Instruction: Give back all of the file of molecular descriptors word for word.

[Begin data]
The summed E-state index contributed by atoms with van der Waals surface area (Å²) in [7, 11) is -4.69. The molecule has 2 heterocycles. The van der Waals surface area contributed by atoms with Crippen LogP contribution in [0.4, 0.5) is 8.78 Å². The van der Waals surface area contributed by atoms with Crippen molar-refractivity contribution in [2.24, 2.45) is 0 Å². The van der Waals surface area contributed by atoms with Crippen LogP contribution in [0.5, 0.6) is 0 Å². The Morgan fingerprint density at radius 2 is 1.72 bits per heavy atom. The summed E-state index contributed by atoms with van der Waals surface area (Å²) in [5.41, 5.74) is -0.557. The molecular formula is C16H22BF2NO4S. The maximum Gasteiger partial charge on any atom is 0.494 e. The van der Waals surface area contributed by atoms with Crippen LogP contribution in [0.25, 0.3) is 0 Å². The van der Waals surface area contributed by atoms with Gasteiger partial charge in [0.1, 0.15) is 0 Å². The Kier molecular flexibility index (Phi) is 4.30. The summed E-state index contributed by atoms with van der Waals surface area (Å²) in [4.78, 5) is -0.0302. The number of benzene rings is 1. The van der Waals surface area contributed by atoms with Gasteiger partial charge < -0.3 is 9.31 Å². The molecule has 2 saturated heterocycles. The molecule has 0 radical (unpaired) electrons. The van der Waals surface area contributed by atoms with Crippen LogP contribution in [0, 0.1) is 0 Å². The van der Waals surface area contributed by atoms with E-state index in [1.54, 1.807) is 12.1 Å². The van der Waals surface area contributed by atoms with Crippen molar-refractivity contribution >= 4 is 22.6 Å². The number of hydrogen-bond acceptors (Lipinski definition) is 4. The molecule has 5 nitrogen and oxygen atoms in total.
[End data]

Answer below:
The summed E-state index contributed by atoms with van der Waals surface area (Å²) in [7, 11) is -4.69. The molecule has 2 heterocycles. The van der Waals surface area contributed by atoms with Crippen LogP contribution in [0.4, 0.5) is 8.78 Å². The van der Waals surface area contributed by atoms with Crippen molar-refractivity contribution in [2.24, 2.45) is 0 Å². The van der Waals surface area contributed by atoms with Crippen LogP contribution in [0.5, 0.6) is 0 Å². The Morgan fingerprint density at radius 2 is 1.72 bits per heavy atom. The summed E-state index contributed by atoms with van der Waals surface area (Å²) in [5.41, 5.74) is -0.557. The molecular formula is C16H22BF2NO4S. The maximum Gasteiger partial charge on any atom is 0.494 e. The van der Waals surface area contributed by atoms with Crippen LogP contribution in [0.25, 0.3) is 0 Å². The van der Waals surface area contributed by atoms with Gasteiger partial charge in [0.1, 0.15) is 0 Å². The Kier molecular flexibility index (Phi) is 4.30. The summed E-state index contributed by atoms with van der Waals surface area (Å²) in [4.78, 5) is -0.0302. The number of benzene rings is 1. The van der Waals surface area contributed by atoms with Gasteiger partial charge < -0.3 is 9.31 Å². The molecule has 2 saturated heterocycles. The molecule has 0 radical (unpaired) electrons. The van der Waals surface area contributed by atoms with Crippen LogP contribution in [0, 0.1) is 0 Å². The van der Waals surface area contributed by atoms with E-state index in [1.54, 1.807) is 12.1 Å². The van der Waals surface area contributed by atoms with Crippen molar-refractivity contribution >= 4 is 22.6 Å². The number of hydrogen-bond acceptors (Lipinski definition) is 4. The molecule has 5 nitrogen and oxygen atoms in total.